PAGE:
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California, mon amour (still)

I just can’t stay away from California. It reminds me of Boston’s legendary honky-tonk Scollay Square, a place where there was ‘always something doing.’

H. Hopp-Bruce/Globe staff illustration; Adobe; Tracy Nguyen/The New York Times; Richard Shotwell/Invision/AP; Justin Sullivan/Getty Images


I’ve always loved California, and I still do. California-ism is matrilineal, inherited from my late mother, who was born in Oakland about a century ago. A friend of mine calls San Diego “Los Angeles for old people,” which seems harsh. There’s plenty of action here. The day I arrived, Mexican drug authorities raided a half-finished Tijuana-to-San Diego smuggling tunnel. The Drug Enforcement Administration has its own San Diego Tunnel Task Force.

“Narcos” season four fodder, to be sure.

I’ve visited California three times during the coronavirus pandemic. I just can’t stay away. It reminds me of Boston’s legendary honky-tonk Scollay Square (think Government Center, before being neutered), a place where there was “always something doing.”


When I flew to Los Angeles in February to start a cross-country drive, coronavirus cases had started to decline from a frightening January peak. Early in the year, California was rivaling New York state for the most COVID-19 deaths, with both totals over 40,000. I cowered in my hotel room for 18 hours, then sped my rental car due east, anxious to avoid real contact with L.A.

Now coronavirus is close to being an afterthought in Southern California. Los Angeles County officials are talking about reaching “herd immunity,” with 80 percent of residents 16 and older inoculated by mid-summer. That’s quite a turnaround, and the state’s improving public health numbers may be reversing the decline in the fortunes of Gavin Newsom, California’s embattled governor. Newsom, a handsome fella with a history of questionable judgment — e.g., he was once married to Kimberly Guilfoyle, the former Fox News television “personality” and Donald Trump Jr. consort — is facing a historic recall vote in the fall.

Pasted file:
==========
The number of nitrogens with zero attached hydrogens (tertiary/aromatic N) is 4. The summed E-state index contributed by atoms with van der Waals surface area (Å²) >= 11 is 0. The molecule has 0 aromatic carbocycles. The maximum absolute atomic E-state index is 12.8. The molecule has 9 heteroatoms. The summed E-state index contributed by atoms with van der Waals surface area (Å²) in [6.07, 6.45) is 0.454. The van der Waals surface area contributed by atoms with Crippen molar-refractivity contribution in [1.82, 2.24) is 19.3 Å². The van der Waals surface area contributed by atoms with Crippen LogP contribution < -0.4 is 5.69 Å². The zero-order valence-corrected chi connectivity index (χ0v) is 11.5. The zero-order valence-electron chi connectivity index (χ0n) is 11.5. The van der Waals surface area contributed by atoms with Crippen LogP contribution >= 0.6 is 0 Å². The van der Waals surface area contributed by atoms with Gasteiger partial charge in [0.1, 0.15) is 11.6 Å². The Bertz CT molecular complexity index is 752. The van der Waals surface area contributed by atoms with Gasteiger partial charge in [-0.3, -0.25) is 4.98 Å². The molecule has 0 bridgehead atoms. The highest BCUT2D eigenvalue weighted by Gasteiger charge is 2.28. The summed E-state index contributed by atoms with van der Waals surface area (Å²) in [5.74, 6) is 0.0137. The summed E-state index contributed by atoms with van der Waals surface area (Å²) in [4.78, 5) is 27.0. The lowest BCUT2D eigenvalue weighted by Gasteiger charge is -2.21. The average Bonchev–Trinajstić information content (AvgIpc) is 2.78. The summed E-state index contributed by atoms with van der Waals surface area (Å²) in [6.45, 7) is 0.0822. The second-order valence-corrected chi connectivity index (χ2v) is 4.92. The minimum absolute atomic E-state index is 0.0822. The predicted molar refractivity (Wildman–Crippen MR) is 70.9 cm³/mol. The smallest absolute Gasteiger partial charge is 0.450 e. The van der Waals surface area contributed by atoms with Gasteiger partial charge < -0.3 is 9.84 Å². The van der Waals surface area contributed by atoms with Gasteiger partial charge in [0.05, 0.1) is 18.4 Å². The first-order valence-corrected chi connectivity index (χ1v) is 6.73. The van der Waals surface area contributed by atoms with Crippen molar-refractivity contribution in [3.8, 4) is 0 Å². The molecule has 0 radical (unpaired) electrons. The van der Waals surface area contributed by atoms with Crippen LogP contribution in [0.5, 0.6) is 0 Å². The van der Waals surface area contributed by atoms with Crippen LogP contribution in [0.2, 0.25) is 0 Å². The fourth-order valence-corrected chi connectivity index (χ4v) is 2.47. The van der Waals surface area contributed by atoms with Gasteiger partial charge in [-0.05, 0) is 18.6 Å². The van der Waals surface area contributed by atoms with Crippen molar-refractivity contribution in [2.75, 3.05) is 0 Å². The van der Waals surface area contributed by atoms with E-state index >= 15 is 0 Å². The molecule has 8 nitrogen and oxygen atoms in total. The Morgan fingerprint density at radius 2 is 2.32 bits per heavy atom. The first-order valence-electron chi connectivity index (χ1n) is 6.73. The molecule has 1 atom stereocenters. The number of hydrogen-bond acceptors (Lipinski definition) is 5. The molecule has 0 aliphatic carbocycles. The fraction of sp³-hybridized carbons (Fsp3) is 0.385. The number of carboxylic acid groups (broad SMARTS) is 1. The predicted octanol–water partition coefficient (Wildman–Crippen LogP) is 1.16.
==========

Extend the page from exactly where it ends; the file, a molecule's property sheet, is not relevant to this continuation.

The state’s only previous successful gubernatorial recall broomed Democratic governor Gray Davis and then gifted Californians with the “Governator,” Hollywood action hero Arnold Schwarzenegger. “Ahnold” is now savoring a star turn as the Golden State’s “elderly statesman,” as he called himself in a recent New York Times interview.


Former Olympic athlete, trans celebrity, and quondam Kardashian family member Caitlyn Jenner is hoping to pull a Schwarzenegger and leverage her tabloid fame into the Sacramento governor’s mansion. The no-primary, multi-candidate recall ballot favors a candidate with statewide visibility, but Jenner’s month-old campaign already shows signs of faltering. The Kardashian endorsement (“there’s no beef,” says former stepdaughter Khloe) seems tepid, and Jenner’s build-the-wall, no-new-taxes, latter-day Trumpism isn’t polling particularly well.

Not that California isn’t lower-case-c Catholic where candidates are concerned. Successful politicians here include a senator “who can really tap his toes” (Tom Lehrer’s epithet for song-and-dance man George Murphy), “Bedtime for Bonzo” costar Ronald Reagan, and the wrong half of the singing duo Sonny and Cher.

Newsom wasn’t born yesterday, and seems eager to spread pre-electoral baksheesh from San Diego to the Oregon border. This week, sitting atop a $75 billion budget surplus, he announced an $8 billion round of cash stimulus payments, as well as $5 billion in rental assistance. Santa’s gift bag included $12 billion to fight homelessness and billions more for early childhood education.

Even the Kardashians can’t match that.

The most jarring news of the month was the state’s first reported population decline in at least 100 years. Explanations abound: Rampant wildfires, high taxes and housing costs, and dense homeless compounds in the major cities have all eroded the perceived quality of life. Demographically, immigration has declined, the state has a low birth rate, and the coronavirus deaths were statistically significant.


I’ve chosen to live someplace else, but I know I will keep coming back.

Alex Beam’s column appears regularly in the Globe. Follow him on Twitter @imalexbeamyrnot.